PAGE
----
As members are aware, a costs order in favour of a litigant in person does not confer entitlement to compensation or remuneration for the litigant’s own work. An exception to that general rule previously allowed a self-represented solicitor to recover such compensation. This was the Chorley exception, established in London Scottish Benefit Society v Chorley (1884) 13 QBD 872.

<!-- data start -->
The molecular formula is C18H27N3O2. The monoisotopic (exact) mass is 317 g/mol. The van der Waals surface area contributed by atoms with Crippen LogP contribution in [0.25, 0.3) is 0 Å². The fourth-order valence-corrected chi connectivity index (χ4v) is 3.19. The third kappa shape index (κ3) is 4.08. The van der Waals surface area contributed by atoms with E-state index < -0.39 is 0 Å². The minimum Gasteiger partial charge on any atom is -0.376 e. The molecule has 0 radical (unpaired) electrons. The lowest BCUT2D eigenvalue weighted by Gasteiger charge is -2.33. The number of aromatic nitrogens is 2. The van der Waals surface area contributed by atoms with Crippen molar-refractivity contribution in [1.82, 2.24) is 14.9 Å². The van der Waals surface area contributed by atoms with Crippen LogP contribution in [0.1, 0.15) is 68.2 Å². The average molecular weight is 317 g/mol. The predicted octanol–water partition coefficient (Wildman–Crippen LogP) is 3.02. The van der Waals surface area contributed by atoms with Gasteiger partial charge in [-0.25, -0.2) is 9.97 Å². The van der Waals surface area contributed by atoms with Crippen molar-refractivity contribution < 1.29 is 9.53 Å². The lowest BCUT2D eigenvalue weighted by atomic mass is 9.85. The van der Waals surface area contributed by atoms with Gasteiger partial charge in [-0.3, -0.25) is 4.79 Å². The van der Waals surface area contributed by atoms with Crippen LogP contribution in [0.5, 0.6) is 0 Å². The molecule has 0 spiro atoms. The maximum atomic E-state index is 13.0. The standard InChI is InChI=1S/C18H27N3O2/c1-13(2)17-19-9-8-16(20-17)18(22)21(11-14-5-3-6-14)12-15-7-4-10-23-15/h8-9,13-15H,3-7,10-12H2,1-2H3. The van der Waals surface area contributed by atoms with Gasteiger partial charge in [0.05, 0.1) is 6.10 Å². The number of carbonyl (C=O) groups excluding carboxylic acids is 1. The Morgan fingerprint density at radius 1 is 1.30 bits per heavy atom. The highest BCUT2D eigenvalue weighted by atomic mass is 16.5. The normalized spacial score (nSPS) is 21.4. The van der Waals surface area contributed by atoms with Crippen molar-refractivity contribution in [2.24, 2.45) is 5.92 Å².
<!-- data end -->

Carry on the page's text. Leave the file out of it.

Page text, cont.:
On 4 September this year in Bell Lawyers Ltd v Pentelow  HCA 29, the High Court held that the general rule applies to a self-represented lawyer and that the Chorley exception is not part of the common law of Australia. It follows that a barrister or solicitor as litigant who obtains a favourable costs order cannot recover compensation or remuneration for his or her own work as costs payable under the order. Members may read the High Court decision here.